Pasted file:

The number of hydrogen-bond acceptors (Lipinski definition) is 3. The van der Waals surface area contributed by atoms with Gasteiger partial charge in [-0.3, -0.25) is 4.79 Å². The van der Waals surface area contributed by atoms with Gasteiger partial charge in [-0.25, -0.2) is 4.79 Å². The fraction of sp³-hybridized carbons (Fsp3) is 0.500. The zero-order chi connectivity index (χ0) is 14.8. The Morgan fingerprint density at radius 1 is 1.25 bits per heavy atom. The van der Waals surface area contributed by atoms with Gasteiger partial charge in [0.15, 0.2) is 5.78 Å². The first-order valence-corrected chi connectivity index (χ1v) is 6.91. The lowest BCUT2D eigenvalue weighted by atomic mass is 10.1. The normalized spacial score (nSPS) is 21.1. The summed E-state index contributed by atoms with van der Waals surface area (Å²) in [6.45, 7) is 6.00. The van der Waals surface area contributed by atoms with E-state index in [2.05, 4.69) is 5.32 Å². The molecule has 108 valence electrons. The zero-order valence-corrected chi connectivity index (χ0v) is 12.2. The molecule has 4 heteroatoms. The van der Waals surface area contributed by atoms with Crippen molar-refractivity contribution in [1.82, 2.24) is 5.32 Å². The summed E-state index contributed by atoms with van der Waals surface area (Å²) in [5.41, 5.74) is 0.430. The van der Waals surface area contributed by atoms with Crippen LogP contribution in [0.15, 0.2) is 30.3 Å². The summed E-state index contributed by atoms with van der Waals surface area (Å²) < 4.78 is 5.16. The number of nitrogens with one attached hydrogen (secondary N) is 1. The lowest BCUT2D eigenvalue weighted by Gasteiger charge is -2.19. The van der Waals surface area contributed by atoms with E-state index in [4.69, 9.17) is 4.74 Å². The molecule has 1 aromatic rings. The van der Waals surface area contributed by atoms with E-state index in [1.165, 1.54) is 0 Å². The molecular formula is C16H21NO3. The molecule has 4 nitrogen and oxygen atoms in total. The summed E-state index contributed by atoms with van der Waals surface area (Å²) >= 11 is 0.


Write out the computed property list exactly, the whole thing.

The number of hydrogen-bond acceptors (Lipinski definition) is 3. The van der Waals surface area contributed by atoms with Gasteiger partial charge in [-0.3, -0.25) is 4.79 Å². The van der Waals surface area contributed by atoms with Gasteiger partial charge in [-0.25, -0.2) is 4.79 Å². The fraction of sp³-hybridized carbons (Fsp3) is 0.500. The zero-order chi connectivity index (χ0) is 14.8. The Morgan fingerprint density at radius 1 is 1.25 bits per heavy atom. The van der Waals surface area contributed by atoms with Gasteiger partial charge in [0.15, 0.2) is 5.78 Å². The first-order valence-corrected chi connectivity index (χ1v) is 6.91. The lowest BCUT2D eigenvalue weighted by atomic mass is 10.1. The normalized spacial score (nSPS) is 21.1. The summed E-state index contributed by atoms with van der Waals surface area (Å²) in [6.45, 7) is 6.00. The van der Waals surface area contributed by atoms with E-state index in [2.05, 4.69) is 5.32 Å². The molecule has 108 valence electrons. The zero-order valence-corrected chi connectivity index (χ0v) is 12.2. The molecule has 4 heteroatoms. The van der Waals surface area contributed by atoms with Crippen molar-refractivity contribution in [1.82, 2.24) is 5.32 Å². The summed E-state index contributed by atoms with van der Waals surface area (Å²) in [5.41, 5.74) is 0.430. The van der Waals surface area contributed by atoms with Crippen LogP contribution in [0.15, 0.2) is 30.3 Å². The summed E-state index contributed by atoms with van der Waals surface area (Å²) < 4.78 is 5.16. The number of nitrogens with one attached hydrogen (secondary N) is 1. The lowest BCUT2D eigenvalue weighted by Gasteiger charge is -2.19. The van der Waals surface area contributed by atoms with E-state index in [4.69, 9.17) is 4.74 Å². The molecule has 1 aromatic rings. The van der Waals surface area contributed by atoms with E-state index in [1.165, 1.54) is 0 Å². The molecular formula is C16H21NO3. The molecule has 4 nitrogen and oxygen atoms in total. The summed E-state index contributed by atoms with van der Waals surface area (Å²) >= 11 is 0.